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Alesco: The pendulum continues to swing in Inland Revenue’s favour

In a judgment released on 5 March 2013 (available here), the Court of Appeal has found in favour of the Commissioner of Inland Revenue (“the Commissioner”) in Alesco New Zealand Limited and Ors v CIR.  The central issue was the deductibility of interest claimed under the financial arrangements rules (“FA rules”).  This arose from the use of optional convertible notes (“OCNs”) in intra-group arrangements to finance the acquisitions of two New Zealand businesses.  On the basis of alleged tax avoidance, the Commissioner denied the deductions claimed by Alesco New Zealand Limited (“Alesco NZ”) and reduced corresponding loss offsets with other group companies.  The Commissioner also assessed Alesco NZ for abusive tax position shortfall penalties amounting to $2.4 million.

Facts and summary of outcome 

Alesco

The facts of the case are not, by themselves, overly complicated.  Alesco Corporation (“Alesco”), an Australian incorporated company, wholly owned Alesco NZ.  Alesco NZ in turn acquired Robinson Industries Ltd (“RI Ltd”) (for $28.653 million) and Biolab Ltd (for $46 million).  To finance the acquisitions, Alesco subscribed for OCNs issued by Alesco NZ for an aggregate issue price of $78 million.

It was the use of OCNs to fund the acquisitions that the Court focussed upon.  OCNs are hybrid instruments evidencing a debt that the issuer is obliged to settle in cash at maturity or, at the holder’s option, the debt may be discharged by an issuance of shares.  In this case, the OCNs issued by Alesco NZ to Alesco provided that no interest was payable and, on maturity, Alesco would have the option of converting some (or all) of the OCNs into shares or redeeming the OCNs for cash.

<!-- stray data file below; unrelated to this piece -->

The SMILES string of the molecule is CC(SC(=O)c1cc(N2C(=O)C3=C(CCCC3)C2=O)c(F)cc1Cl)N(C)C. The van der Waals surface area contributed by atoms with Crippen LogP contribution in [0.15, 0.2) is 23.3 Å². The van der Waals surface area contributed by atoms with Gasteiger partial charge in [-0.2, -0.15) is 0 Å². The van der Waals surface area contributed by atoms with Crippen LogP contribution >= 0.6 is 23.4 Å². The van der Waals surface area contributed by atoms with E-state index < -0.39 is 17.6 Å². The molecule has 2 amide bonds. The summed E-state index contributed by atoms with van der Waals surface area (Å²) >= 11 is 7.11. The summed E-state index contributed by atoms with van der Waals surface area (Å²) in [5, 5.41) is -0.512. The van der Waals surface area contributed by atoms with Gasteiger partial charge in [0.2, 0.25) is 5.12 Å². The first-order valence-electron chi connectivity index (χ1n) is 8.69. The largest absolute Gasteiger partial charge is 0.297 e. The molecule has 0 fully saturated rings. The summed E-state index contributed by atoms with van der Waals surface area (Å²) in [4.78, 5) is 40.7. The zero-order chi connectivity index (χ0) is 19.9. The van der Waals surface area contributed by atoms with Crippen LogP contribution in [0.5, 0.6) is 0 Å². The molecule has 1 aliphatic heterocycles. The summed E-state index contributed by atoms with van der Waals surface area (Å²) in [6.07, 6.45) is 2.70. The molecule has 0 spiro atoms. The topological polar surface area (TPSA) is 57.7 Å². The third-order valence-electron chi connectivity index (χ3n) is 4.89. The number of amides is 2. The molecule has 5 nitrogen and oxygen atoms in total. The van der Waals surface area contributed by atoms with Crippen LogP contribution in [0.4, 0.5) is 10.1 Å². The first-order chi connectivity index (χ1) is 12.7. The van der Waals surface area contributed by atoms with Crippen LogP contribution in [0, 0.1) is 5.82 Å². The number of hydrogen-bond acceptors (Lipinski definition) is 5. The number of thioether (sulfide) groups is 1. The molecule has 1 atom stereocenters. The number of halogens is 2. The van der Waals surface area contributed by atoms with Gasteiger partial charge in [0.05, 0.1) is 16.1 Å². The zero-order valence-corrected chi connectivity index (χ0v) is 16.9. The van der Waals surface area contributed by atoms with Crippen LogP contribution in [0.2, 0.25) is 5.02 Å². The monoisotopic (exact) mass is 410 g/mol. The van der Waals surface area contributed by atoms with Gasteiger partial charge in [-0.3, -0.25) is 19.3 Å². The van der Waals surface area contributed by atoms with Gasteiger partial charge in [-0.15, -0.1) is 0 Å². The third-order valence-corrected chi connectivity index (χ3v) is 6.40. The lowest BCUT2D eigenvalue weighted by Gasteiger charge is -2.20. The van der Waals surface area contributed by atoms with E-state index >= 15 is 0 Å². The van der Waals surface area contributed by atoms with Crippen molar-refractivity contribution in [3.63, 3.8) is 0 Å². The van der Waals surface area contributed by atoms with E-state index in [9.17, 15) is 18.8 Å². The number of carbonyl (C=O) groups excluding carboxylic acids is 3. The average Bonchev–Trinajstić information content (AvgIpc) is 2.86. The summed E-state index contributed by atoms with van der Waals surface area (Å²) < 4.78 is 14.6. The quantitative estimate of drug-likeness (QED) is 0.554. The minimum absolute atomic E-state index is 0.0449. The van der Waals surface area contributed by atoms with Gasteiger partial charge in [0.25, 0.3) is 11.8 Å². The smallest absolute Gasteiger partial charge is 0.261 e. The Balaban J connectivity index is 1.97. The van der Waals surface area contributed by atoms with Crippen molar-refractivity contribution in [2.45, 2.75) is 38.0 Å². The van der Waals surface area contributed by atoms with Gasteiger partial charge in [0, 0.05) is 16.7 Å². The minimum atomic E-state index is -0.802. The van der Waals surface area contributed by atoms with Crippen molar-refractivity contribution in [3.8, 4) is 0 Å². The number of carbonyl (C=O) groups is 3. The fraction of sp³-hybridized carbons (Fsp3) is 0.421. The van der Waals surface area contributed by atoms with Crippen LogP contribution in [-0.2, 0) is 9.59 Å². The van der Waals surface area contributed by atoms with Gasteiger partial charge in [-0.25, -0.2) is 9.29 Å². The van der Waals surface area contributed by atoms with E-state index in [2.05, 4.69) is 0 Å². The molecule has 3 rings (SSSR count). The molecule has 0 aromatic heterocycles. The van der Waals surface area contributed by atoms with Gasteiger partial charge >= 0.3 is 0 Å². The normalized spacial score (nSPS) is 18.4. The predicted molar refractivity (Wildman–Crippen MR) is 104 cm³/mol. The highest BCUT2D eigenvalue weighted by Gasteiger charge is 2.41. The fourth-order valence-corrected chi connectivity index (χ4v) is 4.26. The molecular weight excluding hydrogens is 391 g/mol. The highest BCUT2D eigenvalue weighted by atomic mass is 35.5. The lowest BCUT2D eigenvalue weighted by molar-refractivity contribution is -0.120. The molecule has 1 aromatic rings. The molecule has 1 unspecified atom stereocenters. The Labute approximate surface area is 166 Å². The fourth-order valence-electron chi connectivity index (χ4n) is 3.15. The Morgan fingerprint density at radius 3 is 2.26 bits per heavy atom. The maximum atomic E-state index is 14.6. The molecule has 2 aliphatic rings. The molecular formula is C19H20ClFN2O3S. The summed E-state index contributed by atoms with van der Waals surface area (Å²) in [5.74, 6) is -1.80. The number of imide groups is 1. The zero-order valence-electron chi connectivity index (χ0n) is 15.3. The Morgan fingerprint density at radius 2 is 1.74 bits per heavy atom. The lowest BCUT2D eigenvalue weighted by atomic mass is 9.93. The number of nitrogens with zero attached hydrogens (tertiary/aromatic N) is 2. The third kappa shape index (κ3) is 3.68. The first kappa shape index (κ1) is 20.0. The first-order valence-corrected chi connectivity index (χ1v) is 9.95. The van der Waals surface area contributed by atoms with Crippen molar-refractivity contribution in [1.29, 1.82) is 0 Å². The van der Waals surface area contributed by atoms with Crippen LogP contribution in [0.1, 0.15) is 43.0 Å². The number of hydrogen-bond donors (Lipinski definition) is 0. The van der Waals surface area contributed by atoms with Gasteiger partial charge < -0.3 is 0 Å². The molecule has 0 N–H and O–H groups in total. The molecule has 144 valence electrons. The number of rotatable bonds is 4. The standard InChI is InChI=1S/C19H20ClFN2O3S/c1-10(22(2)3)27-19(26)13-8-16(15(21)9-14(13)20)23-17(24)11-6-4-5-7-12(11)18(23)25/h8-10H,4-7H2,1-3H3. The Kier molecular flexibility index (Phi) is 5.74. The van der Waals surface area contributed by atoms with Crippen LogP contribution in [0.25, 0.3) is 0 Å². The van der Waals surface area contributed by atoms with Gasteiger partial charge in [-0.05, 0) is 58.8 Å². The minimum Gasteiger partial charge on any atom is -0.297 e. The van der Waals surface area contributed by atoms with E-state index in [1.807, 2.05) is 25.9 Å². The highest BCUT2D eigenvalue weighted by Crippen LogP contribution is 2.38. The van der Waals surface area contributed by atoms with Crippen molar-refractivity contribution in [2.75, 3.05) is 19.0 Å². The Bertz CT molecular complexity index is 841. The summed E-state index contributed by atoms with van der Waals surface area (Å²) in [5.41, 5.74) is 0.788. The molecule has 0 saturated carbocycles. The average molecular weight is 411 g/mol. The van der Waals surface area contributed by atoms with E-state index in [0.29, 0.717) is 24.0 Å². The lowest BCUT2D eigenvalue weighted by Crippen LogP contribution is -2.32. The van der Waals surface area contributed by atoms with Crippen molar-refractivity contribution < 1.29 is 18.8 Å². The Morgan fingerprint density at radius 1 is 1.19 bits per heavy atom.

For tax purposes, a convertible note is a financial arrangement having both debt and equity components.  The equity component is an excepted financial arrangement, meaning it is not subject to the FA rules.  The Commissioner had released Determination G22 as a prescribed method for determining the debt component of an OCN and, therefore, its attributable income or expenditure which is taxable/deductible under the FA rules.  By applying Determination G22 to the OCNs, an interest deduction arose for Alesco NZ, even although no interest was paid in cash by Alesco NZ in respect of the OCNs. 

The Commissioner acknowledged that the OCNs complied technically with the FA rules, the deductibility provisions and, in particular, Determination G22.  The underlying transactions being financed (i.e. the acquisition of RI Ltd and Biolab Ltd) were accepted by the Commissioner as not being entered into for a tax avoidance purpose or effect.  However, the Commissioner considered that the OCNs – as intermediate steps in implementing the underlying transactions - were tax avoidance arrangements, so that the interest deductions should be voided under the general anti-avoidance provision.